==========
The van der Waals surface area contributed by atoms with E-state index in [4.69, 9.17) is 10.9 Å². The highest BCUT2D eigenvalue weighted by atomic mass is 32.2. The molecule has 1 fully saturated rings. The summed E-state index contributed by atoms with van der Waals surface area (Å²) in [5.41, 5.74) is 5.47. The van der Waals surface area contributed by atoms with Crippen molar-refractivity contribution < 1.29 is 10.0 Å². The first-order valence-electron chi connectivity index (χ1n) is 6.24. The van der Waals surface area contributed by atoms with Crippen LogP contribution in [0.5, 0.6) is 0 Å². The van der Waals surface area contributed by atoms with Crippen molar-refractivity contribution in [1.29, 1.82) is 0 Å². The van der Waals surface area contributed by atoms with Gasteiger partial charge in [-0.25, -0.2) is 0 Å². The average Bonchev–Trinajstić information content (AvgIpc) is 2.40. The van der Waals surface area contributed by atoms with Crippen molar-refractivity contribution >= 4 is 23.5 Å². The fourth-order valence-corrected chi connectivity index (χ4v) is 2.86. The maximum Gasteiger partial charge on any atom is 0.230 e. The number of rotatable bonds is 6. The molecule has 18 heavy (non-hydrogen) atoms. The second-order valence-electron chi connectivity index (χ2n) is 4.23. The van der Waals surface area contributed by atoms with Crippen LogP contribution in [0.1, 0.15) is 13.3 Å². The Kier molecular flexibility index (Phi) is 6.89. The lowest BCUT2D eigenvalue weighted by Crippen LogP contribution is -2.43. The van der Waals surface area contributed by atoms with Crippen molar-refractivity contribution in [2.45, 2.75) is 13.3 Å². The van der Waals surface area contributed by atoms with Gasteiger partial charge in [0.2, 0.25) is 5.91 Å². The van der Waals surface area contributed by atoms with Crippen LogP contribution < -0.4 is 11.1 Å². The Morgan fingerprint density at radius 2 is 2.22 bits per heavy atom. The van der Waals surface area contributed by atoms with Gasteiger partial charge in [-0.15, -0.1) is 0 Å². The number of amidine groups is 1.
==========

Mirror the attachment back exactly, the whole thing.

The van der Waals surface area contributed by atoms with E-state index in [4.69, 9.17) is 10.9 Å². The highest BCUT2D eigenvalue weighted by atomic mass is 32.2. The molecule has 1 fully saturated rings. The summed E-state index contributed by atoms with van der Waals surface area (Å²) in [5.41, 5.74) is 5.47. The van der Waals surface area contributed by atoms with Crippen molar-refractivity contribution < 1.29 is 10.0 Å². The first-order valence-electron chi connectivity index (χ1n) is 6.24. The van der Waals surface area contributed by atoms with Crippen LogP contribution in [0.5, 0.6) is 0 Å². The van der Waals surface area contributed by atoms with Crippen molar-refractivity contribution in [1.29, 1.82) is 0 Å². The van der Waals surface area contributed by atoms with Gasteiger partial charge in [-0.25, -0.2) is 0 Å². The average Bonchev–Trinajstić information content (AvgIpc) is 2.40. The van der Waals surface area contributed by atoms with Crippen molar-refractivity contribution >= 4 is 23.5 Å². The fourth-order valence-corrected chi connectivity index (χ4v) is 2.86. The maximum Gasteiger partial charge on any atom is 0.230 e. The number of rotatable bonds is 6. The molecule has 18 heavy (non-hydrogen) atoms. The second-order valence-electron chi connectivity index (χ2n) is 4.23. The van der Waals surface area contributed by atoms with Crippen LogP contribution in [0.1, 0.15) is 13.3 Å². The Kier molecular flexibility index (Phi) is 6.89. The lowest BCUT2D eigenvalue weighted by Crippen LogP contribution is -2.43. The van der Waals surface area contributed by atoms with Crippen molar-refractivity contribution in [2.45, 2.75) is 13.3 Å². The van der Waals surface area contributed by atoms with Gasteiger partial charge in [0.2, 0.25) is 5.91 Å². The van der Waals surface area contributed by atoms with Crippen LogP contribution < -0.4 is 11.1 Å². The Morgan fingerprint density at radius 2 is 2.22 bits per heavy atom. The van der Waals surface area contributed by atoms with Gasteiger partial charge in [-0.15, -0.1) is 0 Å². The number of amidine groups is 1.